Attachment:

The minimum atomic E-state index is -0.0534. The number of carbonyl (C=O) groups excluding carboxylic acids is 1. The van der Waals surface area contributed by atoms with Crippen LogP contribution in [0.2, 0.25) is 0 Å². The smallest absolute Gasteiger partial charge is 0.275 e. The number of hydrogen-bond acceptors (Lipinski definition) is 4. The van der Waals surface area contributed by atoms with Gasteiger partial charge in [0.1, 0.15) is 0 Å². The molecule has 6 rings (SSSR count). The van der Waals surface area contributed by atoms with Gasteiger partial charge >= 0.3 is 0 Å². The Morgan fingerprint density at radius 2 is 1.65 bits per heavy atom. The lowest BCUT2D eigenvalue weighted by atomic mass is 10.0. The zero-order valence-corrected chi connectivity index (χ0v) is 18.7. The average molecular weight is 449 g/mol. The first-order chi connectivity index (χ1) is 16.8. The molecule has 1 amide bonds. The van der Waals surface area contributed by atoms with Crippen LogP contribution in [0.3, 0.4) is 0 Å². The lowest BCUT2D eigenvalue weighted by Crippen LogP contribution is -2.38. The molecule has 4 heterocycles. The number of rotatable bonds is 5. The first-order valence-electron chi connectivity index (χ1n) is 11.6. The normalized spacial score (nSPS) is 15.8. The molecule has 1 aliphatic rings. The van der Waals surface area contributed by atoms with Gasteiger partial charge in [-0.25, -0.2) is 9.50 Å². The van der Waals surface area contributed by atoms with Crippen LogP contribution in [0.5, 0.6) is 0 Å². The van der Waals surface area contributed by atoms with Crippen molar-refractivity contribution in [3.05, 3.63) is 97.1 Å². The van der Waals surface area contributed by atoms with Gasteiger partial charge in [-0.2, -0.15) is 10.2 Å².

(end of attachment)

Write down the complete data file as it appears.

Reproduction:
The minimum atomic E-state index is -0.0534. The number of carbonyl (C=O) groups excluding carboxylic acids is 1. The van der Waals surface area contributed by atoms with Crippen LogP contribution in [0.2, 0.25) is 0 Å². The smallest absolute Gasteiger partial charge is 0.275 e. The number of hydrogen-bond acceptors (Lipinski definition) is 4. The van der Waals surface area contributed by atoms with Gasteiger partial charge in [0.1, 0.15) is 0 Å². The molecule has 6 rings (SSSR count). The van der Waals surface area contributed by atoms with Gasteiger partial charge >= 0.3 is 0 Å². The Morgan fingerprint density at radius 2 is 1.65 bits per heavy atom. The lowest BCUT2D eigenvalue weighted by atomic mass is 10.0. The zero-order valence-corrected chi connectivity index (χ0v) is 18.7. The average molecular weight is 449 g/mol. The first-order chi connectivity index (χ1) is 16.8. The molecule has 1 amide bonds. The van der Waals surface area contributed by atoms with Crippen LogP contribution in [0.3, 0.4) is 0 Å². The lowest BCUT2D eigenvalue weighted by Crippen LogP contribution is -2.38. The molecule has 4 heterocycles. The number of rotatable bonds is 5. The first-order valence-electron chi connectivity index (χ1n) is 11.6. The normalized spacial score (nSPS) is 15.8. The molecule has 1 aliphatic rings. The van der Waals surface area contributed by atoms with Gasteiger partial charge in [-0.25, -0.2) is 9.50 Å². The van der Waals surface area contributed by atoms with Crippen LogP contribution in [0.5, 0.6) is 0 Å². The van der Waals surface area contributed by atoms with Crippen molar-refractivity contribution in [3.05, 3.63) is 97.1 Å². The van der Waals surface area contributed by atoms with Gasteiger partial charge in [-0.2, -0.15) is 10.2 Å².